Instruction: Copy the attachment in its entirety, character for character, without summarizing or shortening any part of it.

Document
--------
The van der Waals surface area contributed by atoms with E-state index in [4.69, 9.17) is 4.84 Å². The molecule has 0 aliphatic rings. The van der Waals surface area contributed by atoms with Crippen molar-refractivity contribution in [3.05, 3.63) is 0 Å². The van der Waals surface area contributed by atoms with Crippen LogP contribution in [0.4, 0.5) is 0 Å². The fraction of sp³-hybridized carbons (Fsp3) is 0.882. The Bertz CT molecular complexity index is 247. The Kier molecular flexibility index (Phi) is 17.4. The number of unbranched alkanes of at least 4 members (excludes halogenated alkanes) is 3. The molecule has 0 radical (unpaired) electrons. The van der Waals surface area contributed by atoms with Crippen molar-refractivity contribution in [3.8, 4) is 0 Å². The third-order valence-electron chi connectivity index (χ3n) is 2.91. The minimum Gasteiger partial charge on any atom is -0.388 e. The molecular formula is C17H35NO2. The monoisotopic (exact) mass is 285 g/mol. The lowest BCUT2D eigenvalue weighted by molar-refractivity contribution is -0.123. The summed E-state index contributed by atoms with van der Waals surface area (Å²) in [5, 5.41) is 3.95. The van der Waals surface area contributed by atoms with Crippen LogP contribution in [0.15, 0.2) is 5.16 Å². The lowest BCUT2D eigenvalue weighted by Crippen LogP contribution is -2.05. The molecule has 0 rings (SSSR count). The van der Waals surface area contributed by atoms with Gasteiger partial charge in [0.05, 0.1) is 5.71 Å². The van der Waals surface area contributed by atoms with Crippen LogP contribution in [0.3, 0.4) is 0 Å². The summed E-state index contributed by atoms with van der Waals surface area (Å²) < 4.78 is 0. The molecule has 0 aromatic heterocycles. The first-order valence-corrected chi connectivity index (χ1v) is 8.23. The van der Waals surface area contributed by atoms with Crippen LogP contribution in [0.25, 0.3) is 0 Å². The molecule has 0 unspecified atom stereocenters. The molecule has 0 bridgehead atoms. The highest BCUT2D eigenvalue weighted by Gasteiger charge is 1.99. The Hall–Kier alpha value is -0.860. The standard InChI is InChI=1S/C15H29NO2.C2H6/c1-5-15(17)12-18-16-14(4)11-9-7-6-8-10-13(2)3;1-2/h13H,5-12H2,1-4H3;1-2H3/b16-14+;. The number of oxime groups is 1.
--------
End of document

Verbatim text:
The van der Waals surface area contributed by atoms with E-state index in [4.69, 9.17) is 4.84 Å². The molecule has 0 aliphatic rings. The van der Waals surface area contributed by atoms with Crippen molar-refractivity contribution in [3.05, 3.63) is 0 Å². The van der Waals surface area contributed by atoms with Crippen LogP contribution in [0.4, 0.5) is 0 Å². The fraction of sp³-hybridized carbons (Fsp3) is 0.882. The Bertz CT molecular complexity index is 247. The Kier molecular flexibility index (Phi) is 17.4. The number of unbranched alkanes of at least 4 members (excludes halogenated alkanes) is 3. The molecule has 0 radical (unpaired) electrons. The van der Waals surface area contributed by atoms with Crippen molar-refractivity contribution in [3.8, 4) is 0 Å². The third-order valence-electron chi connectivity index (χ3n) is 2.91. The minimum Gasteiger partial charge on any atom is -0.388 e. The molecular formula is C17H35NO2. The monoisotopic (exact) mass is 285 g/mol. The lowest BCUT2D eigenvalue weighted by molar-refractivity contribution is -0.123. The summed E-state index contributed by atoms with van der Waals surface area (Å²) in [5, 5.41) is 3.95. The van der Waals surface area contributed by atoms with Crippen LogP contribution in [0.15, 0.2) is 5.16 Å². The lowest BCUT2D eigenvalue weighted by Crippen LogP contribution is -2.05. The molecule has 0 rings (SSSR count). The van der Waals surface area contributed by atoms with Gasteiger partial charge in [0.05, 0.1) is 5.71 Å². The van der Waals surface area contributed by atoms with Crippen LogP contribution in [0.3, 0.4) is 0 Å². The summed E-state index contributed by atoms with van der Waals surface area (Å²) < 4.78 is 0. The molecule has 0 aromatic heterocycles. The first-order valence-corrected chi connectivity index (χ1v) is 8.23. The van der Waals surface area contributed by atoms with Crippen LogP contribution in [0.25, 0.3) is 0 Å². The molecule has 0 unspecified atom stereocenters. The molecule has 0 bridgehead atoms. The highest BCUT2D eigenvalue weighted by Gasteiger charge is 1.99. The Hall–Kier alpha value is -0.860. The standard InChI is InChI=1S/C15H29NO2.C2H6/c1-5-15(17)12-18-16-14(4)11-9-7-6-8-10-13(2)3;1-2/h13H,5-12H2,1-4H3;1-2H3/b16-14+;. The number of oxime groups is 1.